Top Ten Tuesday: Albums
Tricky, this one – many people would argue that one’s top ten albums are one of the most important and revealing lists a person can publicly make. I’ve always maintained that in my hypothetical Desert Island Discs list, I’d take 5 copies of Dark Side Of The Moon just in case one or two of them got scratched. Unfortunately though in the context of one’s top ten albums that only leaves you with a list of six different albums.
If we’re talking top 10 in that sense:
1. Dark Side of the Moon (Pink Floyd) (x 5 copies)
Quite simply, my favourite thing ever. I don’t know what I can say about it that adds anything to the massive body of information people have already written about it. I mean, the thing was in the album charts for 14 years. So what do I like about it? The lyrics speak of the human experience. The music’s texturally interesting – sometimes dreamy, sometimes cynical, intense, relaxing, bleak, rich. The hair on the back of my neck stands up every time I listen to The Great Gig In The Sky. Of course it’s massively hyped: anything this size is going to be. But I don’t for one second believe that it’s all unjustified hype. Matter of fact, think I’ll put it on right now.
2. Blood Sugar Sex Magik (Red Hot Chili Peppers)
Admittedly this one is as much about importance & memories as it is about the actual music. Although I don’t think there’s any denying that this is RHCPs best release – it’s certainly the one that fired them into mainstream acclaim, and for me it epitomises the laid back funky sound that I love them for. Released in 1991 it was also very much a part of my mid to late teens, an amazing time for me when I made an amazing group of friends – many of whom I still keep in touch with as close mates.
3. Mothership (Led Zeppelin)
Released in 2007, this compilation is the perfect argument solver – I don’t think I could ever pick a single Led Zeppelin album, and certainly would struggle to name my favourite… but in terms of the best selection of songs on an album (not a box set), Mothership’s the way forward.
4. No Quarter (Jimmy Page & Robert Plant)
Not that I’m Led Zeppelin obsessed (I am), but No Quarter for me provides some excellent alternate versions of some of my favourite songs, performed with the genius & skill of Page & Plant, but featuring the stylistic musical excursions the project took into other musical cultures.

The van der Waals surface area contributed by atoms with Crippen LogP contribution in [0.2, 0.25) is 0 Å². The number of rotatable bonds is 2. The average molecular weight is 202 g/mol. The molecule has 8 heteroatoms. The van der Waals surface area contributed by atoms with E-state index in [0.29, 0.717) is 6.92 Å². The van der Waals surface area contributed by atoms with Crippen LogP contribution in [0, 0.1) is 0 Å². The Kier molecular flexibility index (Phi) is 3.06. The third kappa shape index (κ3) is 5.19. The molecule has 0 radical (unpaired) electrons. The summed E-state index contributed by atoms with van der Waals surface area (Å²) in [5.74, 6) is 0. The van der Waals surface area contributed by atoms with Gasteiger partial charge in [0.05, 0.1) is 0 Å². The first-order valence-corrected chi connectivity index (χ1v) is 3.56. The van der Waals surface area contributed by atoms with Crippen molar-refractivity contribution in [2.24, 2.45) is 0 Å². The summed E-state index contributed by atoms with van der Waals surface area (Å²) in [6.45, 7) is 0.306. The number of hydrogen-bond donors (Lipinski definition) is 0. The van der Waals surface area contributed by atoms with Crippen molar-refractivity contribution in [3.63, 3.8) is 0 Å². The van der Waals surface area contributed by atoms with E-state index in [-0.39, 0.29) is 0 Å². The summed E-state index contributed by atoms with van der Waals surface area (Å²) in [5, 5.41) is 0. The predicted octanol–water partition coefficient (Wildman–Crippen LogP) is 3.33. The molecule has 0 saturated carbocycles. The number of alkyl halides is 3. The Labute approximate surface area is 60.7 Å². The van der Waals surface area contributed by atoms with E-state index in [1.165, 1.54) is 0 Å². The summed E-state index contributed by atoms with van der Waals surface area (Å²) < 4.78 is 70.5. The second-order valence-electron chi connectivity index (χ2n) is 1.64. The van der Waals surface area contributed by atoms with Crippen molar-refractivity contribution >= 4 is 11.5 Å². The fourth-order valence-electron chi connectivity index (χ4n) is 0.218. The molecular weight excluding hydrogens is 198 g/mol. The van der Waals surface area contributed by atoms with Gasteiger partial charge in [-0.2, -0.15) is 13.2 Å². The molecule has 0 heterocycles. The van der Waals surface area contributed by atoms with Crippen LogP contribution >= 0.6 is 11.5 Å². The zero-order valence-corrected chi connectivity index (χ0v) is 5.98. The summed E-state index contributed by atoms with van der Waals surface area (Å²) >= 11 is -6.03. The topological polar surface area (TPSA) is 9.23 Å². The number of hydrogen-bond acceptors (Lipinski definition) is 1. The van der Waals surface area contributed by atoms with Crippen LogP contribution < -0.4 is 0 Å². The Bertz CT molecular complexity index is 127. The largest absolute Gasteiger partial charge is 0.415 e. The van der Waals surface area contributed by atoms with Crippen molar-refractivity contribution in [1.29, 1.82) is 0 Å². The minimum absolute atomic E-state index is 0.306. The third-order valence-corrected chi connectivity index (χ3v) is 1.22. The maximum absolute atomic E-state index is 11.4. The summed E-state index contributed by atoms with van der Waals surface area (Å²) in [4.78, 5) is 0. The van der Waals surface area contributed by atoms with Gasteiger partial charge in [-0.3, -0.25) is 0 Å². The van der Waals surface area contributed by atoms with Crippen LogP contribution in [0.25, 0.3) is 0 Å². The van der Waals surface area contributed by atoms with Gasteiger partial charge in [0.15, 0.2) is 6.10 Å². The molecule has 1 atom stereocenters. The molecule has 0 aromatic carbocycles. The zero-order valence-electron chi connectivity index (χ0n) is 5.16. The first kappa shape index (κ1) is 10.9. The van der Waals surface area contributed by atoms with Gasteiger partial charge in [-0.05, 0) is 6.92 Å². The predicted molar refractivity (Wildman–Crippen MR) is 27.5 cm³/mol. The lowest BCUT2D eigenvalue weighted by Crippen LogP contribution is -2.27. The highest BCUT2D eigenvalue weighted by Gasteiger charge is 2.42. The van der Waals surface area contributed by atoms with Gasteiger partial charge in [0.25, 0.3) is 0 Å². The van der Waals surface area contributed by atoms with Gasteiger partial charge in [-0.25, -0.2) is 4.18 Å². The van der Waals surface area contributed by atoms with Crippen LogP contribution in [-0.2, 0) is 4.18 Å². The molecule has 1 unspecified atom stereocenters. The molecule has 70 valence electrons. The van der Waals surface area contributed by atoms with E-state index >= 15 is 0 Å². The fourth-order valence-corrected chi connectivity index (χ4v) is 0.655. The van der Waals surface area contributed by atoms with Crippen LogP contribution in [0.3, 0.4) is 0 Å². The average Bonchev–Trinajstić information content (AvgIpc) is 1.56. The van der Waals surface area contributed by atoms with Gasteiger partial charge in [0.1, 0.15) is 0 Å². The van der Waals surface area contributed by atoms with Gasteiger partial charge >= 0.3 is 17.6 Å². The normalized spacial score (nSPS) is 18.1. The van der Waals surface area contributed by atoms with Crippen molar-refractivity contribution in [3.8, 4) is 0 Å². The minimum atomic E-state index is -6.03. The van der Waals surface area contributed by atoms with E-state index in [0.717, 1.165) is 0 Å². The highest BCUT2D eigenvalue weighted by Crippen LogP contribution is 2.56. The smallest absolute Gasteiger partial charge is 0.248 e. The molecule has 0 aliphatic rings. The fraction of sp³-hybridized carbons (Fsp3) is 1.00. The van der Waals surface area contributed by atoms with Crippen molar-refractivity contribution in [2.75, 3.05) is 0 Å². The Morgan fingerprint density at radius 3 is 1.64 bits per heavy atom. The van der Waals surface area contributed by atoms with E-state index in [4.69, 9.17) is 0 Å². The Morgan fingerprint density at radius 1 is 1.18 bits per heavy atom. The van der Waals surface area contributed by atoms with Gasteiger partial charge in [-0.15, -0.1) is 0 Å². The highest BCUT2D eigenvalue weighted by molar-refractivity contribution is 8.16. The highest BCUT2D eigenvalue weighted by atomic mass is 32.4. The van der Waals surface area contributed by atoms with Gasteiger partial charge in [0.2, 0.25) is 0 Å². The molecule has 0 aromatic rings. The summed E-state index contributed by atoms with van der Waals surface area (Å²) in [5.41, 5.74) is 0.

5. Decksanddrumsandrockandroll (Propellerheads)
Top album for grooving out, with some really strong material: Echo & Bounce, Take California, History Repeating, Bang On, and the best thing from The Matrix Soundtrack, Spybreak!
6. Exhile on Coldharbour Lane (Alabama 3)
I’ve really gotten into A3’s style of country/blues/acid house, and their first album gets a proper old workout in my iTunes regularly. As a sidenote, I love that they’re not a 3 piece, and none of them are from Alabama.
And then assuming we in fact mean top 10, and I’m only allowed one of each, then we make the difference up with:
7. Out Of Hell (Baterz)
I miss Baterz. I really really do. He was a brilliant singer-songwriter with a wry sense of humour and an air of feral aristocracy, and having him on this planet made it just that little bit sillier. Out of Hell contains some of my all-time favourite songs – “Zombie Girl” (the only song I’ve heard that begins with the words “Today my girlfriend died”), “Spidermother”, the touching ballad “Target’s Air Conditioner”, and the magnificent “Giant Squids”. It wasn’t strictly a comedy album: more the workings of what I thought was a fascinating mind.
(Incidentally, in case there are any Baterz enthusiasts reading this who don’t know already – the tribute album Great Big Squiddy Fun is now out & available. I like it a lot.)
8. Joe’s Garage (Frank Zappa)
Speaking of insights into a fascinating mind, Frank’s music would never feature on a list entitled “easy listening”, but over the last couple of years I’ve grown to love his attitude. I’ve picked Joe’s Garage from Frank’s prodigiously large catalogue almost entirely because it contains the phrase “model XQJ-37 nuclear powered pansexual roto-plooker”.
9. Schwang (Goose)
Awesome 16 piece funk/soul/jazz combo from Adelaide & Melbourne – I’m always impressed that they can coordinate so many people to ever put on gigs in the first place… A great, bright, funky, fresh sound.
10. Off The Deep End (Weird Al Yankovic)
Weird Al is another musician with prodigious output, and has maintained a career through his amazing eye for detail in mimicry along with his brilliant sense of humour, and ability to embrace multiple musical styles. My only criticism of him is that I get a bit bored with his middle-of-the-road tendancy to write songs about food, however even those are always pop-parodies of exceptional pedigree. Off The Deep End contains the spot-on song parodies Smells Like Nirvana, I Can’t Watch This, and Blame It On The Drain, as well as the stylistic Beach Boys parody Trigger Happy, and one of my favourite original Al songs, You Don’t Love Me Anymore (which I ill-advisedly attempted to sing at a talent night at the age of about 16).
Irritatingly, Robert Plant & Strange Sensation’s “Live in France” recording hasn’t been released as an album, so I can’t put it into the list.